FEAP: FAO report underlines the insufficient backing given to aquaculture

Published on
June 18, 2020

With the latest edition of “The State of World Fisheries and Aquaculture” (SOFIA) report, produced biennially by the Food and Agriculture Organization of the United Nations (FAO), finding that the global rate of aquaculture production growth has slowed in recent years, the Federation of European Aquaculture Producers (FEAP) has warned that reversing this trend necessitates generating much greater political support for the industry as a whole.

According to the 2020 SOFIA report, world aquaculture production reached a record level of 114.5 million metric tons (MT), if algae and ornamental seashells and pearls is included, with 82.1 million MT of aquaculture fish in 2018. That number is also expected to increase by 32 percent to reach 109 million MT by 2030. However, in a statement, FEAP said that these “impressive quantities” should not mask the fact that the global annual growth rate of aquaculture has greatly declined over the last years.

After decades of 6 percent to 10 percent interannual growth rates, 2018 saw an increase of only 2 percent over 2017.

“Two decades ago, Europe already walked that path in advance and, since the turn of the century, aquaculture production in almost all European countries has stagnated,” FEAP said.

In its report, the FAO identifies a number of factors contributing to the worldwide slowdown, including the adoption of broader environmental regulations, reduced availability of water and suitable production locations, increasing outbreaks of aquatic animal diseases, and decreasing aquaculture productivity gains.

While it also recognizes countries achieving aquaculture production growth, such as developing producers like Egypt, India, Indonesia, Vietnam and Bangladesh, and developed aquaculture nations like Norway and Chile, Brussels-based FEAP said that the reasons for these exceptions are region dependent, but a trend is clear: In the twenty-first century, aquaculture growth requires political will to promote appropriate policies, strategies, and private and public investment.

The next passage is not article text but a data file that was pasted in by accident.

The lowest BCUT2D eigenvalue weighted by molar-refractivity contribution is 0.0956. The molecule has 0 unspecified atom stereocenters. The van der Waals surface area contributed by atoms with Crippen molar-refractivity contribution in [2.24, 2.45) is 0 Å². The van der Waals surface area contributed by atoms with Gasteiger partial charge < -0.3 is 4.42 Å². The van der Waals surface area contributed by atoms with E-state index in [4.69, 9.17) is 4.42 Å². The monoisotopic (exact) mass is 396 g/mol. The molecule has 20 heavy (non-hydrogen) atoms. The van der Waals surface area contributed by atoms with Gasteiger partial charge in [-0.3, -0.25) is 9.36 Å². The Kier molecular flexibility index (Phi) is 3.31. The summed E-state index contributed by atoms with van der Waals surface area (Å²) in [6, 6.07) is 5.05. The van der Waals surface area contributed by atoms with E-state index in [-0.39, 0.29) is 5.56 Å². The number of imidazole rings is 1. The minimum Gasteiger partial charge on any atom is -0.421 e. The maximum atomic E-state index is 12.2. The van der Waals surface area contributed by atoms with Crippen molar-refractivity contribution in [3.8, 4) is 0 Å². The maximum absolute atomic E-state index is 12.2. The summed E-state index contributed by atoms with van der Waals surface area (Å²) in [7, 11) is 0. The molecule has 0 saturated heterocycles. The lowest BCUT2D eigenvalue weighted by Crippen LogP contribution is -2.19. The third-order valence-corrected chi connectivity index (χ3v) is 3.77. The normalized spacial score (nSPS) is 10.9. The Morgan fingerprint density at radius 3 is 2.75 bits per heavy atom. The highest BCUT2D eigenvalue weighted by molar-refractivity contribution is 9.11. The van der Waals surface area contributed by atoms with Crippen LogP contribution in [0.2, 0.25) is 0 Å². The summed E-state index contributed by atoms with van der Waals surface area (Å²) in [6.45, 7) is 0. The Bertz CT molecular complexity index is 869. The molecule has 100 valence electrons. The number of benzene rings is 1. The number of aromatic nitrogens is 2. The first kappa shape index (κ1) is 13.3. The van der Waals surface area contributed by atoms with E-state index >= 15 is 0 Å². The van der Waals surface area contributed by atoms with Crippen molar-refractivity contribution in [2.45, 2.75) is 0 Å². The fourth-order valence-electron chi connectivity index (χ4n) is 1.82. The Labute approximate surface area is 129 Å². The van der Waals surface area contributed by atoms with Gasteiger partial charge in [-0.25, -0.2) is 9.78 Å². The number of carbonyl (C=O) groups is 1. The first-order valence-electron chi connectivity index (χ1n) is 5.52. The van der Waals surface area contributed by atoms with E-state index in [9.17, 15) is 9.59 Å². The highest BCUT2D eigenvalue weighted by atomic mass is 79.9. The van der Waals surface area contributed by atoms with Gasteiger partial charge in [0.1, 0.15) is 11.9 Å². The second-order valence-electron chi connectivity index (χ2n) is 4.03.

“Certainly, further technical issues have to be addressed on feeds, genetic selection, biosecurity, disease control, digital innovation and business developments,” FEAP said. “But from the European Union we can showcase that solving these hurdles is clearly not enough. Even the adoption of aquaculture spatial planning or ecologically sound technological innovation are necessary but never sufficient.”

The association continues, “European aquaculture producers can warn the rest of the world that the biggest challenge for the continued advancement of this sector is the adoption of appropriate general governance decisions aiming specifically to promote the development of aquaculture amid all other economic activities.”

Educating the public authorities that make decisions that can either enable or hinder aquaculture is also something that will be necessary for aquaculture to thrive, FEAP stated.

“An added problem is that public authorities and decision makers that are responsible for the creation and implementation of such general governance regulations will not read SOFIA 2020,” the organization said. “Quite probably they will have never heard of it.”

Photo courtesy of Phil Silverman/Shutterstock

Contributing Editor reporting from London, UK

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